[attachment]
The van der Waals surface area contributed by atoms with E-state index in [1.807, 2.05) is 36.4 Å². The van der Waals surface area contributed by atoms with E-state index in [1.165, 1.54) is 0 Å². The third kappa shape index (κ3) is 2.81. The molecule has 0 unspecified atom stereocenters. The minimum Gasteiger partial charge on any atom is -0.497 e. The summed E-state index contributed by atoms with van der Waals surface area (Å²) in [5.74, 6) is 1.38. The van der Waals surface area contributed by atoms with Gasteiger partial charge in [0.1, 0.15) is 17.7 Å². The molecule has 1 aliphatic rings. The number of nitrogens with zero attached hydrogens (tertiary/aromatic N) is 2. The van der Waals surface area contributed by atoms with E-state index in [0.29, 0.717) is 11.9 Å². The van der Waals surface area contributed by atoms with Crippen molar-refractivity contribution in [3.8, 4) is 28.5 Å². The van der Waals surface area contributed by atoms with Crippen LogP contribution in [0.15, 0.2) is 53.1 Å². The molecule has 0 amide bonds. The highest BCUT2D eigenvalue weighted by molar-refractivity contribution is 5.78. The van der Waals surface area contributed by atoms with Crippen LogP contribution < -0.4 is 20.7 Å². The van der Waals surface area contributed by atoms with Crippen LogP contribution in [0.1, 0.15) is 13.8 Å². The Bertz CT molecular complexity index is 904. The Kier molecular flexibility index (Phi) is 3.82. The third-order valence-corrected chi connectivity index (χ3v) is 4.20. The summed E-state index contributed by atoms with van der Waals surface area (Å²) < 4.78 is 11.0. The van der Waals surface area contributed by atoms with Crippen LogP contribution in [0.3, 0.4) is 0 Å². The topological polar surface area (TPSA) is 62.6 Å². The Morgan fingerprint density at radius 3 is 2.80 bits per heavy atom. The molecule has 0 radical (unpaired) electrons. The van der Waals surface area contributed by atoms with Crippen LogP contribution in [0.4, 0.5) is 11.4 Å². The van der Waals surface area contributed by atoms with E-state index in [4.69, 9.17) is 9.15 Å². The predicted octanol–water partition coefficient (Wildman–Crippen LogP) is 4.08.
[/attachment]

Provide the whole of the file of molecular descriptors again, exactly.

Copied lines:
The van der Waals surface area contributed by atoms with E-state index in [1.807, 2.05) is 36.4 Å². The van der Waals surface area contributed by atoms with E-state index in [1.165, 1.54) is 0 Å². The third kappa shape index (κ3) is 2.81. The molecule has 0 unspecified atom stereocenters. The minimum Gasteiger partial charge on any atom is -0.497 e. The summed E-state index contributed by atoms with van der Waals surface area (Å²) in [5.74, 6) is 1.38. The van der Waals surface area contributed by atoms with Gasteiger partial charge in [0.1, 0.15) is 17.7 Å². The molecule has 1 aliphatic rings. The number of nitrogens with zero attached hydrogens (tertiary/aromatic N) is 2. The van der Waals surface area contributed by atoms with E-state index in [0.29, 0.717) is 11.9 Å². The van der Waals surface area contributed by atoms with Crippen molar-refractivity contribution in [3.8, 4) is 28.5 Å². The van der Waals surface area contributed by atoms with Crippen LogP contribution in [0.15, 0.2) is 53.1 Å². The molecule has 0 amide bonds. The highest BCUT2D eigenvalue weighted by molar-refractivity contribution is 5.78. The van der Waals surface area contributed by atoms with Crippen LogP contribution < -0.4 is 20.7 Å². The van der Waals surface area contributed by atoms with Crippen LogP contribution in [0.1, 0.15) is 13.8 Å². The Bertz CT molecular complexity index is 904. The Kier molecular flexibility index (Phi) is 3.82. The third-order valence-corrected chi connectivity index (χ3v) is 4.20. The summed E-state index contributed by atoms with van der Waals surface area (Å²) < 4.78 is 11.0. The van der Waals surface area contributed by atoms with Crippen LogP contribution in [0.3, 0.4) is 0 Å². The topological polar surface area (TPSA) is 62.6 Å². The Morgan fingerprint density at radius 3 is 2.80 bits per heavy atom. The molecule has 0 radical (unpaired) electrons. The van der Waals surface area contributed by atoms with Crippen LogP contribution in [0.4, 0.5) is 11.4 Å². The van der Waals surface area contributed by atoms with E-state index in [4.69, 9.17) is 9.15 Å². The predicted octanol–water partition coefficient (Wildman–Crippen LogP) is 4.08.